NOTE: The following review will eventually be moved to an updated 'Arcade' page.
This is yet another video game-based movie I know nothing about because I've never actually participated in any of these games. So, once again, I'm watching this objectively and treating it more as a horror movie than a video game adaptation. The bonus there is that I'm not necessarily looking for all of the flaws in the adaptation. But that also doesn't mean they're not there for game fans who rightfully should demand more than just a name slapped onto something to make some cash. 'Five Nights' here strikes me as such a movie.
From what I understand, almost half of this movie actually unfolds reasonably well. The opening sequence is nice and creepy, giving 'Saw' vibes to the viewer, but without showing any real gore. This will definitely be complained about, but I'm generally of the mind that often less is more. No blood is fine as long as your imagination can fill in the blanks with something even more potentially gruesome. That's something this film did well, and upon doing some homework, I've read that the games forego the blood and gore in exchange for atmosphere. You get this treatment throughout the film, so if you're here for the gore, this is not for you.
We meet mall security guard Mike Schmidt (Josh Hutcherson), who one day gets fired for beating some kid's father half to death in the middle of the day and out in the open. Needless to say, he's fired. However, he does have to take care of his little sister, Abby (Piper Rubio), whom social services are threatening to hand over to who might as well be her over-the-top Disney-style evil aunt Jane (Mary Stuart Masterson); in it more for the custody monthly payments. As a result, Mike, willing to do anything, takes a security job at the now abandoned "Freddy Fazbears," a "Chuck E. Cheese"-style pizza restaurant that kids still often come around to vandalize.
Mike often falls asleep on the job and has bad dreams about his little brother, Garrett (Lucas Grant), who was one day kidnapped when they were young. Without spoiling too much, this has a deeper connection to the overall story. But at one point, Jane sends some goons to rough up "Fazbears," and this, as far as I'm concerned, is the best part of the movie. The animatronic characters start coming to life and protecting their restaurant in some pretty badass and brutal ways. Again, there is no blood, but the effect is creepy, and I wondered quite honestly why so many people came out of this hating it. If the whole movie was gonna be like that, I was in for the ride.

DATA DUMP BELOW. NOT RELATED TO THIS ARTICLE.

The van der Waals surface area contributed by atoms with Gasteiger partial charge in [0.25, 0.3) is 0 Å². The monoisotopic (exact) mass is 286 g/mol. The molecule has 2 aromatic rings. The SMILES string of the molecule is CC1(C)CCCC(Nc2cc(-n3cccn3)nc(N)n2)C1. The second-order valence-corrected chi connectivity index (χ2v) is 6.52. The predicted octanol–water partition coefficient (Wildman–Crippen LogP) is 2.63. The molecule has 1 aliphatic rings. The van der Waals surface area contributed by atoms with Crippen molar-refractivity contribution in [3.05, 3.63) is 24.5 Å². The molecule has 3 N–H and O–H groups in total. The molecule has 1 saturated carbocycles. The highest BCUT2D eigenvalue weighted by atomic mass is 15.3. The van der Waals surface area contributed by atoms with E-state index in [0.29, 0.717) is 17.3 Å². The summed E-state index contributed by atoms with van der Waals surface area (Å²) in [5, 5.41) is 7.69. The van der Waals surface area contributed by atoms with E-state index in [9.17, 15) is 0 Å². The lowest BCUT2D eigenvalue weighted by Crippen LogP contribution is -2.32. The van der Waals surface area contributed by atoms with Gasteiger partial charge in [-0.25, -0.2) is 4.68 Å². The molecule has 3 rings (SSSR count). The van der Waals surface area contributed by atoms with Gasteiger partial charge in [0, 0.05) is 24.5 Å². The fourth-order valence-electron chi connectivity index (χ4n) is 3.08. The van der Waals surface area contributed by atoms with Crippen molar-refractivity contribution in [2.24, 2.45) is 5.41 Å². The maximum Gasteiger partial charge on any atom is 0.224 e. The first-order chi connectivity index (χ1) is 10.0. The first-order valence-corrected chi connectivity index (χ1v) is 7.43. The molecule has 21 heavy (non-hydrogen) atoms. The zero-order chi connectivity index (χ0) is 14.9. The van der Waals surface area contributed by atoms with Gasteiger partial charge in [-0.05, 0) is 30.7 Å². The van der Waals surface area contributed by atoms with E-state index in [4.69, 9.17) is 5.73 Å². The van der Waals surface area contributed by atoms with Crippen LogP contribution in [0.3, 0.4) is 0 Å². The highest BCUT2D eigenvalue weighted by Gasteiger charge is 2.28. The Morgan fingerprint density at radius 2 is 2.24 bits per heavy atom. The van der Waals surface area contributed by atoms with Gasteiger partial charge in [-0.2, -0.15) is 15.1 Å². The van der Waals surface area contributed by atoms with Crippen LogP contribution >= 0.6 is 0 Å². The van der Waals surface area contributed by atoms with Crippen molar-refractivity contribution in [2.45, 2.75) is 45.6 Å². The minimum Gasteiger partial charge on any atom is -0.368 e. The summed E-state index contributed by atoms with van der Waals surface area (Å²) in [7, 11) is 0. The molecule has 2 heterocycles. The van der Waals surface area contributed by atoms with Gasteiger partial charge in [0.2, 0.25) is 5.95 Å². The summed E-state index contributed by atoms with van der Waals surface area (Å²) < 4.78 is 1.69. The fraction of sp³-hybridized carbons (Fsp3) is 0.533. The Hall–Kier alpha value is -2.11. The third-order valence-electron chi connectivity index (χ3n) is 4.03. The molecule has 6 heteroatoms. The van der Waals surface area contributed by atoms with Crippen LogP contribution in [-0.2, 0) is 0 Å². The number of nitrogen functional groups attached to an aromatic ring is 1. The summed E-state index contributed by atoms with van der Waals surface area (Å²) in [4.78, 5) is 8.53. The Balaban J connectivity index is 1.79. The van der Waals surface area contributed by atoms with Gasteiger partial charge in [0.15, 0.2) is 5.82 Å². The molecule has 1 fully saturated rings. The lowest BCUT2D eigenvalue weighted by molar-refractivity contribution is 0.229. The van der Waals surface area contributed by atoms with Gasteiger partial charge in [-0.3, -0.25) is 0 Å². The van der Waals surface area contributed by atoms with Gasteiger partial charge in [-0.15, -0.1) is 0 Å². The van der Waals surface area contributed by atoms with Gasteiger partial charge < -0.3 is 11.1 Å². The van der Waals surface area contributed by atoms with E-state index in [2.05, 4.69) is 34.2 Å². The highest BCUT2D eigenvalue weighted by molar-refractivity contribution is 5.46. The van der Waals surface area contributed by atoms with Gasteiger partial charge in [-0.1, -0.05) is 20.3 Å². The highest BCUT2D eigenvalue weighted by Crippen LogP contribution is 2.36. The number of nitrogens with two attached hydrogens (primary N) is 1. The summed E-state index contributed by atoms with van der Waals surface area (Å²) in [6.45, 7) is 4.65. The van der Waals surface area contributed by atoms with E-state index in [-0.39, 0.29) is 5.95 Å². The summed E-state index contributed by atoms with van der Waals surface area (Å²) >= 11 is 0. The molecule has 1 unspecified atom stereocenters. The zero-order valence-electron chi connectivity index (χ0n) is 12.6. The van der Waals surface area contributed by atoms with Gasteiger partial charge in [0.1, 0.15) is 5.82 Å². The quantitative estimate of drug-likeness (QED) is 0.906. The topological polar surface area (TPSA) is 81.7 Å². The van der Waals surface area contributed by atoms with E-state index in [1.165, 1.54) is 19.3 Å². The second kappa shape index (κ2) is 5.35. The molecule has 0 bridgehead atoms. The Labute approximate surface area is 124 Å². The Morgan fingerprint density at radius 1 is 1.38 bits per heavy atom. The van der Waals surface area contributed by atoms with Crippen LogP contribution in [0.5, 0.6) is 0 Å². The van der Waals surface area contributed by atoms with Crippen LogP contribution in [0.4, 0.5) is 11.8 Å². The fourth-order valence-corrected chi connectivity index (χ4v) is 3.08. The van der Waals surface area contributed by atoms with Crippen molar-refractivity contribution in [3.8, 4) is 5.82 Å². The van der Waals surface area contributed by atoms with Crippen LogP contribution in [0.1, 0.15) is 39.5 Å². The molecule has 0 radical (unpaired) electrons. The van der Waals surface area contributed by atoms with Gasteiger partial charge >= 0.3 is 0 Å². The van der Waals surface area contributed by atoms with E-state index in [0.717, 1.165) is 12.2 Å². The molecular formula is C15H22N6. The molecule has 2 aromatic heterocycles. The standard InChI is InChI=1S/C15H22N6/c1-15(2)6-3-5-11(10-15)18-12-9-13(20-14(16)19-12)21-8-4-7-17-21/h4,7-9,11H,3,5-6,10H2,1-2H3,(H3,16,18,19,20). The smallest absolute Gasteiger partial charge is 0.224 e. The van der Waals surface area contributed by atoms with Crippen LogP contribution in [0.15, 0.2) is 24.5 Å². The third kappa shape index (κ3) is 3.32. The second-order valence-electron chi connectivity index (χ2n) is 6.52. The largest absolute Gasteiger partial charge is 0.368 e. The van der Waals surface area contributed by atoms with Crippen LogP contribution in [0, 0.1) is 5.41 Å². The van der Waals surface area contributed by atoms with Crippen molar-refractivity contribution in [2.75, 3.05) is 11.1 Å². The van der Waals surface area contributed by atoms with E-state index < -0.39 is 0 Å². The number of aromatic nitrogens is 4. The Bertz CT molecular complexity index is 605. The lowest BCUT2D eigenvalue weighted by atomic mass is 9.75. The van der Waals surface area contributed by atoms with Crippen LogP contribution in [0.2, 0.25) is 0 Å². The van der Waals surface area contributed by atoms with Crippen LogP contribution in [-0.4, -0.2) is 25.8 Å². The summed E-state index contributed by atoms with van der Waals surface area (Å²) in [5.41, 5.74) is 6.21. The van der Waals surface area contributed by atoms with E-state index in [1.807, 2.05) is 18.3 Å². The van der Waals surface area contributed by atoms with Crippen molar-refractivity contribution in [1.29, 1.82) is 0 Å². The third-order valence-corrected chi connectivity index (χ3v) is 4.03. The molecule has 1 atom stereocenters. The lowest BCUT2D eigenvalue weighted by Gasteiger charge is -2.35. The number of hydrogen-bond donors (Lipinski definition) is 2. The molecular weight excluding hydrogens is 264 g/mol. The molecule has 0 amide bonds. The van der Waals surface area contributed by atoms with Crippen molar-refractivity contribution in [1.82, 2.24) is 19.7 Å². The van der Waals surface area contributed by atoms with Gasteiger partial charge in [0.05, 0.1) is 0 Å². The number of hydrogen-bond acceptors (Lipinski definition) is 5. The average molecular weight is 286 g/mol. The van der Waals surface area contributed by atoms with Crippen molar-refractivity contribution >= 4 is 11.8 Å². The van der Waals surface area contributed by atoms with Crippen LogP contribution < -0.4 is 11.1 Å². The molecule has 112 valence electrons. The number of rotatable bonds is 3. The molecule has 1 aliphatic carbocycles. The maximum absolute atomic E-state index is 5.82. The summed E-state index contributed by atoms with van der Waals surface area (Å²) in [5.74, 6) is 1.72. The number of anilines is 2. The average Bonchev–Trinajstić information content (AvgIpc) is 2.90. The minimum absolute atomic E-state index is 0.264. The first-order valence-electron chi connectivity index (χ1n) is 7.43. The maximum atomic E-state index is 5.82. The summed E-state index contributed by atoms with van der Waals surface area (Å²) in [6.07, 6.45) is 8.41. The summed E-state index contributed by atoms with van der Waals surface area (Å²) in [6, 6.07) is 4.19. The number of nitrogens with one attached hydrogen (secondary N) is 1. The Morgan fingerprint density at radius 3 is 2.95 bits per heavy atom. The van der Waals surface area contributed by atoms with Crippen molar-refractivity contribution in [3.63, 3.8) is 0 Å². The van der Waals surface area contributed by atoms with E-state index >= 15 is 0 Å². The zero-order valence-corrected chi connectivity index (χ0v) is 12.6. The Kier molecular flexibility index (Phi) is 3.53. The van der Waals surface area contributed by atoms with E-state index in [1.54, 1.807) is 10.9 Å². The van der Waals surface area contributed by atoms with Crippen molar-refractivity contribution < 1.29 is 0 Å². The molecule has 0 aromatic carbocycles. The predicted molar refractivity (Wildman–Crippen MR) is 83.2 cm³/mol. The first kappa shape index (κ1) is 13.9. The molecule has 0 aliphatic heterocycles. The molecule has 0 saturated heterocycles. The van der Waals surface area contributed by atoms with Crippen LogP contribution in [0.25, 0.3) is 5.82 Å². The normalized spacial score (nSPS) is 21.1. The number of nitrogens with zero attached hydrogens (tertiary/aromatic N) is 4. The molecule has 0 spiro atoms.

Mike meets this cop who seems to do routine checks at the restaurant, Vanessa (Elizabeth Lail), who gives him a tour of the place and its dark history. And I'm just gonna say that one night, Mike brings his little sister there. She befriends these animatronic terrors, and for some reason, the movie almost goes into "fun mode." As soon as it hits that point, you wonder what the hell happened. The film does explain a lot more, but if I'm gonna be perfectly honest, I don't entirely understand why it went the way it went, which was totally cliche. I immediately compared what became the film's central plot with the 'The Shining,' and it just didn't need to go there.
With something like this (and please, fans, correct me if I'm wrong), one could have just as easily made these animatronics the vengeful spirits they're supposed to be and made a Jason or Michael Myers-like slasher flick out of this and make it about Mike having to survive the night while these things go amok but aren't necessarily seen by Mike doing it. Victims could be anything from criminals to risk-taking teenagers. While probably still not the best, it could have been a good "body count" horror movie that worked its creepy factor to the max. If the movie was like the scene here with the vandals, I feel that would have been fine.
It's my understanding that when it comes to this film, however, it's meant to be a good toe-dip for younger audiences into the horror genre. To this, I can't honestly say I disagree, and it IS about time another one of these came along. However, there's a heavy kidnapping plot to this that probably would have traumatized me as a kid, and it's hard to know if this really knows what it wants to be. The right age for this is basically "puberty," I suppose. But this film couldn't quite pick a lane, and it is the first really big dip I've seen in video game adaptation quality in a while (debatable, yes, but it's just my opinion).